Ballots Sent Out for Heated Rifle Recreation Center Debate
KREX News Room
RIFLE, Colo.- Ballots are being mailed out to Rifle residents this week to decide whether a $21 million recreation center should be built.
The project would be paid for by a .74 percent increase in Rifle's sales tax, equivalent to 74 cents for every $100 purchased.
Last November, the town's sales tax increased to 8.15 percent to help fund a new water treatment plant.
If voters decide to go through with this project, the city's sales tax would rise to 8.89 percent, with the sales tax increase remaining in place for as long as 30 years.
Those opposed to the project feel the tax hike could negatively impact local businesses.
"With the increase to 8.89 percent, that causes a burden on the businesses in town," said Becky Mall, Member of the Rifle No More Taxes Group. "People will want to go elsewhere to get a lower tax."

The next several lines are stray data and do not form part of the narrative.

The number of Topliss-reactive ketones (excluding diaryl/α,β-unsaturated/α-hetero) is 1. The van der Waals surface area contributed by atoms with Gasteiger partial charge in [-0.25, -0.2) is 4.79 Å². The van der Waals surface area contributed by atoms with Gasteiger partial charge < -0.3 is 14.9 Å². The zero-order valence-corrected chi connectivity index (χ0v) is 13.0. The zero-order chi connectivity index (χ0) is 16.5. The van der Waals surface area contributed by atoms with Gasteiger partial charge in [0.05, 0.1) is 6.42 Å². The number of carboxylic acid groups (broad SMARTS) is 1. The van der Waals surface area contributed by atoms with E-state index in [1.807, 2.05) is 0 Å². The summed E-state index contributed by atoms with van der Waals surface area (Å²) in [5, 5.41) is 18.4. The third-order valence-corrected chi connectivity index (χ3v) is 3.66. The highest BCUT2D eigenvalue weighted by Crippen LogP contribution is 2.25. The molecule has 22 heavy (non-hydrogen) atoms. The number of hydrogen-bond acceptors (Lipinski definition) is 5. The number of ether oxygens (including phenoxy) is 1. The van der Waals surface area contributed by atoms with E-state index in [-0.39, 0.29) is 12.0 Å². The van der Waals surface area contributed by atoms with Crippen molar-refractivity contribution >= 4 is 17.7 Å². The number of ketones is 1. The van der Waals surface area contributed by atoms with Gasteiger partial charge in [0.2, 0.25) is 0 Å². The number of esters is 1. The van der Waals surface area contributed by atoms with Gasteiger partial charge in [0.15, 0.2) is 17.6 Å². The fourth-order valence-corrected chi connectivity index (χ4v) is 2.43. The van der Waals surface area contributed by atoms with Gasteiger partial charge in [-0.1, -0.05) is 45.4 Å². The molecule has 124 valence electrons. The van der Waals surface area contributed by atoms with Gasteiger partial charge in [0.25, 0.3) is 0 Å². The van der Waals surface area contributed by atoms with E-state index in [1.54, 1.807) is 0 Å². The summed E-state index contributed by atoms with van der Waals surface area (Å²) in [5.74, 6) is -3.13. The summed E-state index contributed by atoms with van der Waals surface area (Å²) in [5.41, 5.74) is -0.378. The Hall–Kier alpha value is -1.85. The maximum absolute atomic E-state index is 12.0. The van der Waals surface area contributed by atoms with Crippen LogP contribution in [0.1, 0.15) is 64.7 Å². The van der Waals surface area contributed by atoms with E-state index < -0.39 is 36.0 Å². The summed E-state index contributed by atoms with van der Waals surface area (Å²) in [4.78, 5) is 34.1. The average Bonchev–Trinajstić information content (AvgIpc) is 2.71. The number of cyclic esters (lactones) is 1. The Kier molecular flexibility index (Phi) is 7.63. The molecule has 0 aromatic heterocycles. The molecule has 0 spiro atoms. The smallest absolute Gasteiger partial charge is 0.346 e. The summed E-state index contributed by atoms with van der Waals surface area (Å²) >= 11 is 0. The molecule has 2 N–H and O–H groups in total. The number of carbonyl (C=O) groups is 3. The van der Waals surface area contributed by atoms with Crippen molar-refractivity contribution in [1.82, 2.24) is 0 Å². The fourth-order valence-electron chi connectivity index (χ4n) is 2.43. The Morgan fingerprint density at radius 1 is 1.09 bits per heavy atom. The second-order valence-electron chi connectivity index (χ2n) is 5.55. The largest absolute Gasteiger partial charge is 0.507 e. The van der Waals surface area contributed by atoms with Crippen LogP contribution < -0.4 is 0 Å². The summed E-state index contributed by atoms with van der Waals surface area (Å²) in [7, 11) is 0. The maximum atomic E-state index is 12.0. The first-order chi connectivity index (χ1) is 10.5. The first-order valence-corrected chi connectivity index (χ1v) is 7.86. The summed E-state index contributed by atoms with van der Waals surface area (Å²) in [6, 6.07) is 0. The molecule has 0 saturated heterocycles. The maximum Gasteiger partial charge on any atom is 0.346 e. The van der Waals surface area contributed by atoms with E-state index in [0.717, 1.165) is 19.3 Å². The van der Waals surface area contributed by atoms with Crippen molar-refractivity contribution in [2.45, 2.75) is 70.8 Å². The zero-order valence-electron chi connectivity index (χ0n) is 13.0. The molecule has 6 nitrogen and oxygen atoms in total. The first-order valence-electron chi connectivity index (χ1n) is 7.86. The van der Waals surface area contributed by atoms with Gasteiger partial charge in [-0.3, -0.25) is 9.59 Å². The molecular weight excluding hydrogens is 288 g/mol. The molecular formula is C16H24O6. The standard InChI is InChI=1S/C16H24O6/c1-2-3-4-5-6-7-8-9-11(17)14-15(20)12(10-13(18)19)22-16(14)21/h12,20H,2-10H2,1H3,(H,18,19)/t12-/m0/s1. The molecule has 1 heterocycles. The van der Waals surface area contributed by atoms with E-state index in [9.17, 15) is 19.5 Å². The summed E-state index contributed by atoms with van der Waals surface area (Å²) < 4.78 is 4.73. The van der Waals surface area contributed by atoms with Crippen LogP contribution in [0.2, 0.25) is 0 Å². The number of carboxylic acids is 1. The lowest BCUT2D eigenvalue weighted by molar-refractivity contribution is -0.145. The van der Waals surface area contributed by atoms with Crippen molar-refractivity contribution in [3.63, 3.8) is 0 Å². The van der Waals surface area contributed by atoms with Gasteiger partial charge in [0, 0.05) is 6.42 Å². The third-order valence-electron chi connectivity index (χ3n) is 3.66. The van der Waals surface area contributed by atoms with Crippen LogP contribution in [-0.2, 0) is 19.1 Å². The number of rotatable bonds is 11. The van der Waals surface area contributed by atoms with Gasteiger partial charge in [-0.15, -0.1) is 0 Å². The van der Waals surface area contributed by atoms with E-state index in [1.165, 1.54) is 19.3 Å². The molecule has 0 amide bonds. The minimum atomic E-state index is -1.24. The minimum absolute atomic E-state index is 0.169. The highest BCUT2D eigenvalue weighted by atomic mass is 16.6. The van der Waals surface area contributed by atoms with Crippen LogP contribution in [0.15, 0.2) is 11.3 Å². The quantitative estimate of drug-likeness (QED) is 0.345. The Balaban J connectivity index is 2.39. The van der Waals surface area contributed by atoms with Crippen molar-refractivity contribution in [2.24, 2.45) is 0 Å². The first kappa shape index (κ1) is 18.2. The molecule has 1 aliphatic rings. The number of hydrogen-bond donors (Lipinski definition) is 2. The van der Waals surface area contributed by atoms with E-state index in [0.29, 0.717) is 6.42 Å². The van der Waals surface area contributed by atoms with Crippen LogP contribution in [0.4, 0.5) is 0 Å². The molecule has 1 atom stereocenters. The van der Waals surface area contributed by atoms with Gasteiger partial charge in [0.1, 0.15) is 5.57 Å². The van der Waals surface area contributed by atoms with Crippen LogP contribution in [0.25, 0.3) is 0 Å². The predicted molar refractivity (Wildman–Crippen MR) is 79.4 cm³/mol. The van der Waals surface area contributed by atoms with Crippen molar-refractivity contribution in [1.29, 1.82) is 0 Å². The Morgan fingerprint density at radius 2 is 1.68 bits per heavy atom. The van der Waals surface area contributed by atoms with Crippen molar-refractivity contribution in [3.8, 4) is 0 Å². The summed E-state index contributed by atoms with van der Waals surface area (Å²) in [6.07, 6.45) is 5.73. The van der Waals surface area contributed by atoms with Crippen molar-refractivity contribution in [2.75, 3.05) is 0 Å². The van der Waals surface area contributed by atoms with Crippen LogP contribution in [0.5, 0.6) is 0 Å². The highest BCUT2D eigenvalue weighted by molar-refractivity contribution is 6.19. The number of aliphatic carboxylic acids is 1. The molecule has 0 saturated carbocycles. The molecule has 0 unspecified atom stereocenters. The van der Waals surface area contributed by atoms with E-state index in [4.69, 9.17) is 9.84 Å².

City leaders plan to pay for the project up front with a 30 year bond.
The Committee for the Rifle Recreation & Community Center says interest rates for municipal bonds are at historic lows, but those opposed to the bill say the added interest could result in total payments over $40 million.
To limit the amount of interest the city pays, developers hope to receive a number of grants and private donations, but won't receive any commitments until the vote is finished.
"The bottom line with any sort of grant or even donation is that these organizations and individuals are not willing to get on board until there's actually a project in the works," said Angela Strode, Member of the Committee for the Rifle Recreation and Community Center.
The extra funds would be used to pay off the bonds sooner, and could potentially reduce the number of years residents would have to pay the additional tax.
Those in support of the project hope the center will have a positive economic impact to the community, similar to what happened when Fruita built their facility a few years ago.
"They built in 2010 and they've seen massive increases in sales tax revenues every year since then, even in the middle of a recession," said Strode. "We really believe the economy in Rifle will also improve."
Rifle citizens have until September 10th to turn in their ballots.